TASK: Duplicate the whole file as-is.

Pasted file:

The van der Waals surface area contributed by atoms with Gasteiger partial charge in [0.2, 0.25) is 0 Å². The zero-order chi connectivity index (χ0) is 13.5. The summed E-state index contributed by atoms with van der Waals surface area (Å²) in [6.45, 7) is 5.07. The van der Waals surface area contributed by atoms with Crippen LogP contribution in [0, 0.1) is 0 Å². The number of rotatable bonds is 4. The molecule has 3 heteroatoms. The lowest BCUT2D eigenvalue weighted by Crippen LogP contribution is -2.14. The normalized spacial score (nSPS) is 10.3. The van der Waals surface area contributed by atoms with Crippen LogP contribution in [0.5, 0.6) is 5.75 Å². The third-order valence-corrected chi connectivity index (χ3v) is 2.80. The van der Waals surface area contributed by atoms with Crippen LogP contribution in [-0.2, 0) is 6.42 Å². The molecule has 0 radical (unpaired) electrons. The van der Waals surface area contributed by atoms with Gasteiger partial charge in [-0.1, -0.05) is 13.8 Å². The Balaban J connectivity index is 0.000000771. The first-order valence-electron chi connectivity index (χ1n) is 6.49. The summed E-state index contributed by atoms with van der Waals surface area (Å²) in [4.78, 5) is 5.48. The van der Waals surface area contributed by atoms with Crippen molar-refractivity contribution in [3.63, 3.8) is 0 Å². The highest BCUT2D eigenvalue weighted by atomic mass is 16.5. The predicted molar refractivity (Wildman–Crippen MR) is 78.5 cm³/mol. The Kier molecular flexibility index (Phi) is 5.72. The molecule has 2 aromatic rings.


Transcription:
The van der Waals surface area contributed by atoms with Gasteiger partial charge in [0.2, 0.25) is 0 Å². The zero-order chi connectivity index (χ0) is 13.5. The summed E-state index contributed by atoms with van der Waals surface area (Å²) in [6.45, 7) is 5.07. The van der Waals surface area contributed by atoms with Crippen LogP contribution in [0, 0.1) is 0 Å². The number of rotatable bonds is 4. The molecule has 3 heteroatoms. The lowest BCUT2D eigenvalue weighted by Crippen LogP contribution is -2.14. The normalized spacial score (nSPS) is 10.3. The van der Waals surface area contributed by atoms with Crippen LogP contribution in [0.5, 0.6) is 5.75 Å². The third-order valence-corrected chi connectivity index (χ3v) is 2.80. The van der Waals surface area contributed by atoms with Crippen LogP contribution in [-0.2, 0) is 6.42 Å². The molecule has 0 radical (unpaired) electrons. The van der Waals surface area contributed by atoms with Gasteiger partial charge in [-0.1, -0.05) is 13.8 Å². The Balaban J connectivity index is 0.000000771. The first-order valence-electron chi connectivity index (χ1n) is 6.49. The summed E-state index contributed by atoms with van der Waals surface area (Å²) in [4.78, 5) is 5.48. The van der Waals surface area contributed by atoms with Crippen molar-refractivity contribution in [3.63, 3.8) is 0 Å². The highest BCUT2D eigenvalue weighted by atomic mass is 16.5. The predicted molar refractivity (Wildman–Crippen MR) is 78.5 cm³/mol. The Kier molecular flexibility index (Phi) is 5.72. The molecule has 2 aromatic rings.